Les Miles taking heat after shutout title loss

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Perhaps the most surprising aspect of last night’s 21-0 shutout by Alabama over then-top-ranked LSU in the BCS championship game was the fact that Les Miles, the Mad Hatter himself, was even more conservative than during the 9-6 win by the Tigers over the Tide back on Nov. 5.

Alabama’s defense, of course, was stellar and deserves every bit of credit for taking away all possible schemes LSU might have come up with and rattling Jordan Jefferson. The short story is that Bama’s D had an answer for everything and stopped plays before they developed.

But LSU was noticeably flat last night too. Even the Tigers’ sideline wasn’t into the game. There were no risks, no fake punts, no trick plays, nothing.

It was very uncharacteristic of a Miles-coached team.

That’s Miles’ M.O.: coaching with near negligence for the consequences, good or bad. That’s why his players love him. If nothing else, it’s the BCS freaking championship game. Besides the obvious answer, what does LSU really have to lose down 6… 9… 12… 15… 21 points by trying something a little crazy?

You knew LSU was in a shell when Nick Saban attempted a fake field goal — in obvious fake field goal territory given the history of the Tide’s kick woes — before Miles.

The often-unpredictable Miles was unbelievably run-of-the-mill last night and those who did tune in noticed. Former LSU receiver Terrence Toliver took to his Twitter account to express his frustration over  what he was seeing.

“Don’t deserve a share of the championship wit[h] this piss [poor] performance #coaches”

“Why are we running the ball wit 9 min left in the game?”

“I feel bad for [Jarrett] Lee.”

To be fair, Miles isn’t a bad coach, but Saban clearly out-coached him last night.

Miles had to answer to that, as he should, after the game. Broadcaster and father of LSU O-lineman T-Bob HebertBobby Hebert, began grilling Miles in his post game press conference as soon as the floor was open to questions. From the New York Times:

Hebert started, according to the transcript: “Coach, did you ever consider bringing in Jarrett Lee, considering that you weren’t taking any chances on the field? Now, I know Alabama’s defense is dominant. But, come on, that’s ridiculous, five first downs. I mean, so it’s almost an approach, I’ll tell you from the fans’ standpoint, that how can you not maybe push the ball down the field and bring in Jarrett Lee?”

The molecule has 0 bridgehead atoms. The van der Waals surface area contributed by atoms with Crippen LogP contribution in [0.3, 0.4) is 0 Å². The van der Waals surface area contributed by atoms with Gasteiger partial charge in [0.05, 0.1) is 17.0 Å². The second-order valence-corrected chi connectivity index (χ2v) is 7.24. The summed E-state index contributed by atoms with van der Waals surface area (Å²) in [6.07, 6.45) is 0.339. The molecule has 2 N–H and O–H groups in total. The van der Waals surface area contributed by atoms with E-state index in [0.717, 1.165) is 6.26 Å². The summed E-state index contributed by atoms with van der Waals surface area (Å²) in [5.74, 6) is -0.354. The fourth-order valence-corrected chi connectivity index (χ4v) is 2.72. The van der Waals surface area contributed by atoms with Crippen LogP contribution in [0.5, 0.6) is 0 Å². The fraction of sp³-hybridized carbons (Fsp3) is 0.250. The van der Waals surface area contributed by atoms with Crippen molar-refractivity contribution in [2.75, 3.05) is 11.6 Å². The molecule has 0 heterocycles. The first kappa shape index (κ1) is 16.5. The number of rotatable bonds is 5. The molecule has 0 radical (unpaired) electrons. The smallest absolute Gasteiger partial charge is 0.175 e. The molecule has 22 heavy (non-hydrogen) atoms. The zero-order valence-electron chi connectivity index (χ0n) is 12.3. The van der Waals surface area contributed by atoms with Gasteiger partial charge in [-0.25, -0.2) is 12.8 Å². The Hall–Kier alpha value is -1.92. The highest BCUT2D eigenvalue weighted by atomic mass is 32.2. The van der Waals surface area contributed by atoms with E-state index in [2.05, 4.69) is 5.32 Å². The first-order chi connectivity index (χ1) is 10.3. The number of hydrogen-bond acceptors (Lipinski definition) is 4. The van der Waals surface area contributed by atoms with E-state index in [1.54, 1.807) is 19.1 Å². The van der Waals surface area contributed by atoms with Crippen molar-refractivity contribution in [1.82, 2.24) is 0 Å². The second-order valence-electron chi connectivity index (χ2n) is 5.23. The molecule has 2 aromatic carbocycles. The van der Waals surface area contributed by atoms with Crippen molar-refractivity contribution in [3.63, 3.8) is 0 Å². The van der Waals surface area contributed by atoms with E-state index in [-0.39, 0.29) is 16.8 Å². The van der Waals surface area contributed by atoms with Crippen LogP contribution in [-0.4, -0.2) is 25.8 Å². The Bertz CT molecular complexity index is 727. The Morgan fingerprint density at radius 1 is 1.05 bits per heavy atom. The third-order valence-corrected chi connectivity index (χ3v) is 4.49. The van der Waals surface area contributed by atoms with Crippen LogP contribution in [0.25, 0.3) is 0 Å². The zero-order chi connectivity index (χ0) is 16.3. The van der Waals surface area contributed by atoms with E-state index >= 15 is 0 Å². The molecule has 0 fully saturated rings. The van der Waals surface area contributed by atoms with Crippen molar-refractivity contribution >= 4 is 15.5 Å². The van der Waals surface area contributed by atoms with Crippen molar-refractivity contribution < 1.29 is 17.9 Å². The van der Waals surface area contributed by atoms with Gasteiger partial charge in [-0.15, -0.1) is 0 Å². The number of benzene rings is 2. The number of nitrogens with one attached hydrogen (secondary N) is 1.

He continued with his “question,” later, again according to the transcript, adding, “I know the pass rush of Alabama, but there’s no reason why in five first downs … you have a great defense, L.S.U. is a great defense, but that’s ridiculous.”

At that point, the moderator interrupted, asking, “Do you have a question?”

Hebert responded: “That’s the question. Do you think you should have pushed the football more down field?”

Miles answered: “I think if you watch our calls that we did throw the football down the field. We didn’t necessarily get the football down the field.”

The questions surrounding Miles’ game plan won’t be swept away with the confetti littering the Superdome turf, either. This is a team that cruised through tough environments all season with relative ease; last night, LSU couldn’t even cross midfield until the game was already decided.

Indeed, the “Mad” in Mad Hatter stood for disgruntlement more than Miles’ carefree nature.

Ole Mis AD: Hugh Freeze would’ve been fired for cause if he hadn’t resigned

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In the end, regardless of how he chose to play it out, Hugh Freeze‘s time in Oxford would’ve come to an end.

Thursday night brought the stunning news that Freeze’s tenure as the head coach at Ole Miss had come to an end because of at least one call from his university-issued cell phone to a known escort service.  Freeze, to Yahoo! Sports, blamed the call on a misdial; Freeze’s now-former boss, athletic director Ross Bjork, led the same website to write that “further vetting of Freeze’s phone records disclosed a ‘pattern of conduct’ that led the school administration to confront Freeze this week.”

After meeting with Freeze Wednesday night and then again Thursday morning, the die had been cast for the coach.

Bjork said that if Freeze had not offered his resignation he would have been fired for cause, citing the “moral turpitude” clause in Freeze’s contract. Bjork said there was no buyout of the contract and no settlement.

“He admitted that conduct to us,” Bjork said. “None of us are perfect. Nobody in this room is perfect. I think we need to respect how he resigned and respect his privacy.

The infamous call in question — it lasted one minute, which gives at least some credence to Freeze’s claim that this one was a misdial — came to light as a result of Houston Nutt’s recently-filed lawsuit against Freeze, the university and other high-ranking school officials.  No other calls to that specific phone number were found in a review of an estimated 39,000 calls made from Freeze’s school-issued phone; “[h]owever, the school kept digging through the records and must have found additional troubling information,” the website wrote

Freeze’s admission to “that conduct” according to Bjork says as much.

Ole Miss head coach Hugh Freeze resigns after discovery of phone calls to escort service

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Forget about Hugh Freeze being on the hot seat in Oxford. He won’t even be coaching a single game for the Rebels this fall.